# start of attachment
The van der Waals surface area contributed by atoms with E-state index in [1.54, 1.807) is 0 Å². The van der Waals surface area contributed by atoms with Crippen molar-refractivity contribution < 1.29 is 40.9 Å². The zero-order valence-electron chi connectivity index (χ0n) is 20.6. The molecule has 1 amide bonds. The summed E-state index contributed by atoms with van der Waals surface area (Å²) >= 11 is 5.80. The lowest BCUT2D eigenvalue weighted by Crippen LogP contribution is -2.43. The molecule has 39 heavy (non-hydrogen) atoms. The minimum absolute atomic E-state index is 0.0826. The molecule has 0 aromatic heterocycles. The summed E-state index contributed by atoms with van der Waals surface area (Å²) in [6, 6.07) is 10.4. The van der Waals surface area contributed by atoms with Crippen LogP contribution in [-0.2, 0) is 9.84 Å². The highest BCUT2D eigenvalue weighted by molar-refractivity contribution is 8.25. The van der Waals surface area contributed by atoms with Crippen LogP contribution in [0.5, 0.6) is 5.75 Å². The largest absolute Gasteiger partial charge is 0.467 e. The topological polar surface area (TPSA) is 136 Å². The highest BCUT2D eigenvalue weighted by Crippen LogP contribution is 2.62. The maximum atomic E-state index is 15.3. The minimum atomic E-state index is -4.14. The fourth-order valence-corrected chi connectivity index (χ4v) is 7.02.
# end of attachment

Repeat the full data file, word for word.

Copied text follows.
The van der Waals surface area contributed by atoms with E-state index in [1.54, 1.807) is 0 Å². The van der Waals surface area contributed by atoms with Crippen molar-refractivity contribution < 1.29 is 40.9 Å². The zero-order valence-electron chi connectivity index (χ0n) is 20.6. The molecule has 1 amide bonds. The summed E-state index contributed by atoms with van der Waals surface area (Å²) >= 11 is 5.80. The lowest BCUT2D eigenvalue weighted by Crippen LogP contribution is -2.43. The molecule has 39 heavy (non-hydrogen) atoms. The minimum absolute atomic E-state index is 0.0826. The molecule has 0 aromatic heterocycles. The summed E-state index contributed by atoms with van der Waals surface area (Å²) in [6, 6.07) is 10.4. The van der Waals surface area contributed by atoms with Crippen LogP contribution in [-0.2, 0) is 9.84 Å². The highest BCUT2D eigenvalue weighted by molar-refractivity contribution is 8.25. The van der Waals surface area contributed by atoms with Crippen LogP contribution in [0.5, 0.6) is 5.75 Å². The largest absolute Gasteiger partial charge is 0.467 e. The topological polar surface area (TPSA) is 136 Å². The highest BCUT2D eigenvalue weighted by Crippen LogP contribution is 2.62. The maximum atomic E-state index is 15.3. The minimum atomic E-state index is -4.14. The fourth-order valence-corrected chi connectivity index (χ4v) is 7.02.